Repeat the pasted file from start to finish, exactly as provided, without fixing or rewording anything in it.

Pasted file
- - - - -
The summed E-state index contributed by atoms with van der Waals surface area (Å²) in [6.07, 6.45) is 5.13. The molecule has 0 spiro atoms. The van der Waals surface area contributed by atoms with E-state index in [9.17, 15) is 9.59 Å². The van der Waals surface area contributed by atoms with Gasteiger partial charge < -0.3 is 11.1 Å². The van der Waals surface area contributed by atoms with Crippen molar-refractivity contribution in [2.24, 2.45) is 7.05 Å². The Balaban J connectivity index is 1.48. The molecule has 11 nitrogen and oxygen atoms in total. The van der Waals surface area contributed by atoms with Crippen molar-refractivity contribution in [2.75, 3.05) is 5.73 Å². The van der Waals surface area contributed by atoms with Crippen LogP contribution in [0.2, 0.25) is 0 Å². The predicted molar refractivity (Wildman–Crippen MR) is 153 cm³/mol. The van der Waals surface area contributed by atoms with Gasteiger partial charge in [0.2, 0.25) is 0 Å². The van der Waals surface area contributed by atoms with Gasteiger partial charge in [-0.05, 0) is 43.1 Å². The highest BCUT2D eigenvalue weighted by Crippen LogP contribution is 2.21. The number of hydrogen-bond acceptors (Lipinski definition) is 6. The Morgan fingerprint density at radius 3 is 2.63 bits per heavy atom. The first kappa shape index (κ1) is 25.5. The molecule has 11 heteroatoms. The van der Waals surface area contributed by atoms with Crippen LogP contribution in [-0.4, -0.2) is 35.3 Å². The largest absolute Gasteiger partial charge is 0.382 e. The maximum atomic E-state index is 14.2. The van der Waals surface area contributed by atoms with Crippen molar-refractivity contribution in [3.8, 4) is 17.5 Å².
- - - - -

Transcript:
The summed E-state index contributed by atoms with van der Waals surface area (Å²) in [6.07, 6.45) is 5.13. The molecule has 0 spiro atoms. The van der Waals surface area contributed by atoms with E-state index in [9.17, 15) is 9.59 Å². The van der Waals surface area contributed by atoms with Gasteiger partial charge < -0.3 is 11.1 Å². The van der Waals surface area contributed by atoms with Crippen molar-refractivity contribution in [2.24, 2.45) is 7.05 Å². The Balaban J connectivity index is 1.48. The molecule has 11 nitrogen and oxygen atoms in total. The van der Waals surface area contributed by atoms with Crippen molar-refractivity contribution in [2.75, 3.05) is 5.73 Å². The van der Waals surface area contributed by atoms with Crippen LogP contribution in [0.2, 0.25) is 0 Å². The predicted molar refractivity (Wildman–Crippen MR) is 153 cm³/mol. The van der Waals surface area contributed by atoms with Gasteiger partial charge in [0.2, 0.25) is 0 Å². The van der Waals surface area contributed by atoms with Gasteiger partial charge in [-0.05, 0) is 43.1 Å². The highest BCUT2D eigenvalue weighted by Crippen LogP contribution is 2.21. The number of hydrogen-bond acceptors (Lipinski definition) is 6. The Morgan fingerprint density at radius 3 is 2.63 bits per heavy atom. The first kappa shape index (κ1) is 25.5. The molecule has 11 heteroatoms. The van der Waals surface area contributed by atoms with Crippen LogP contribution in [-0.4, -0.2) is 35.3 Å². The largest absolute Gasteiger partial charge is 0.382 e. The maximum atomic E-state index is 14.2. The van der Waals surface area contributed by atoms with Crippen molar-refractivity contribution in [3.8, 4) is 17.5 Å².